Marieta Maglas

Gold Star - 9,629 Points (19-05-1964 / Radauti, Judet Suceava, Romania)

Bible, Franz Kafka And Mayan Popol Vuh - Poem by Marieta Maglas

Drinking wine, because the
Wine is for the spirit, eating
Bread, because the bread
Is in the flesh of the body,
Needing to be alive, needing
To be able to use the words,
All the words belonging to
God in the moment that ''God
Said, Let us make man in our
Image, '' as it is written in
the Bible.

So, the Lord gave us the words,
As a great gift. So, we are
Drinking wine, and we are
Eating bread to be with Him,
Because without Him, our words
May become silence. Moreover,
We may be unable to use them,
We may ''turn into monkeys'' as
it is written in Mayan Popol Vuh.
Who really knows how many kinds of species
Talked? Why did the serpent talk with
Eve? Did the serpent belong to a
Talking specie? What Kafka really
Wanted to say in his ''Metamorphosis''?
I understand that we can die all and
We can be created again by Him,
The Great Creator. The Darwin's theory
Of evolution and Mayan theory of
Involution may be false, but the
power of God is true. All I really know
Is that we need to be good people
And really faithful to be existent.

Topic(s) of this poem: bible

Form: Dramatic Monologue

Comments about Bible, Franz Kafka And Mayan Popol Vuh by Marieta Maglas

  • Ravi Sathasivam (9/2/2012 11:18:00 PM)

    God is always great. Amen!
    Knowledgeable thoughts shown here.
    Thanks for sharing
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    1 person liked.
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  • Rajendran Muthiah (8/31/2012 10:39:00 AM)

    The power of God is true and great. The mortals are temptible to err. The human generations will be going on inventing reasons for God's creations and destructions. (Report) Reply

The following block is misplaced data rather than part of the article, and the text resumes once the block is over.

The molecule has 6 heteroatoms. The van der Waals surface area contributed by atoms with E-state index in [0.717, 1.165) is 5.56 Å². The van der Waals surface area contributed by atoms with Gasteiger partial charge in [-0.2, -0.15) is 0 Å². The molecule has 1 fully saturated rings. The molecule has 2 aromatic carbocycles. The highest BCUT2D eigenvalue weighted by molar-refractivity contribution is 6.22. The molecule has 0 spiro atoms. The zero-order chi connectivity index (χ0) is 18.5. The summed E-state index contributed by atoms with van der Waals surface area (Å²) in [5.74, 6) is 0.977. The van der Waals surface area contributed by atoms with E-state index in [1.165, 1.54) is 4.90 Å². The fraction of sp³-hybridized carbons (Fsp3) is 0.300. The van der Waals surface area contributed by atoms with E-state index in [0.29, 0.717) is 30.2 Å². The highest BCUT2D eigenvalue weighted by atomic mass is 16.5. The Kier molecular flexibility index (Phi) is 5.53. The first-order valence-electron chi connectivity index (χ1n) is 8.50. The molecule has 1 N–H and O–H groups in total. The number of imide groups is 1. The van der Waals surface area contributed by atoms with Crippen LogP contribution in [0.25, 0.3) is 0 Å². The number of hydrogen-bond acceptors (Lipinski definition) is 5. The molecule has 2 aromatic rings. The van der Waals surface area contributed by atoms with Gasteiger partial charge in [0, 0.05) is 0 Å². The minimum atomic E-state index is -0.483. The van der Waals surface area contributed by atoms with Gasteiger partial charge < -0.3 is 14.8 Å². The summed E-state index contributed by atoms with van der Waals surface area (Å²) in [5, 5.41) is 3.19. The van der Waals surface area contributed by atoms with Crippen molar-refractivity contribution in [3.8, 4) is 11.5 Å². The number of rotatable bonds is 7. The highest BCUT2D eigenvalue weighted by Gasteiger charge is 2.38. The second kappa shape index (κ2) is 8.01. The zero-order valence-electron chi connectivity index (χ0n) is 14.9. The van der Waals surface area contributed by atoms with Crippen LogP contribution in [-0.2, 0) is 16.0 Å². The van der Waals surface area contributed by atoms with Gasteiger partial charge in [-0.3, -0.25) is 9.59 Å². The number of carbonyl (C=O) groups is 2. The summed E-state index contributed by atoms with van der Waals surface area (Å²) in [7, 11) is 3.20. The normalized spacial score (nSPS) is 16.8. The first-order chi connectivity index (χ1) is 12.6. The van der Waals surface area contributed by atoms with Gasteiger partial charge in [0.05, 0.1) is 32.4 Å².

• (8/29/2012 2:47:00 PM)

    ''1Now the serpent was more subtil than any beast of the field which the LORD God had made. And he said unto the woman, Yea, hath God said, Ye shall not eat of every tree of the garden?
    2And the woman said unto the serpent, We may eat of the fruit of the trees of the garden:
    3But of the fruit of the tree which is in the midst of the garden, God hath said, Ye shall not eat of it, neither shall ye touch it, lest ye die.
    4And the serpent said unto the woman, Ye shall not surely die:
    5For God doth know that in the day ye eat thereof, then your eyes shall be opened, and ye shall be as gods, knowing good and evil.
    6And when the woman saw that the tree was good for food, and that it was pleasant to the eyes, and a tree to be desired to make one wise, she took of the fruit thereof, and did eat, and gave also unto her husband with her; and he did eat.''- Genesis 3
    ''Hurricane makes a great rain.
    It rains all day and rains all night.
    There is a terrible flood
    and the earth is blackened.
    The creatures of the forest
    come into the homes of the doll-people.

    You have chased us from our homes
    so now we will take yours,
    they growl.
    And their dogs and turkeys cry out,
    You have abused us
    so now we shall eat you!
    Even their pots and grinding stones speak,
    We will burn you and pound on you
    just as you have done to us!

    The wooden people scatter into the forest.
    Their faces are crushed,
    and they are turned into monkeys.
    And this is why monkeys look like humans.
    They are what is left of what came before,
    an experiment in human design.''-Mayan Popol Vuh-The Creation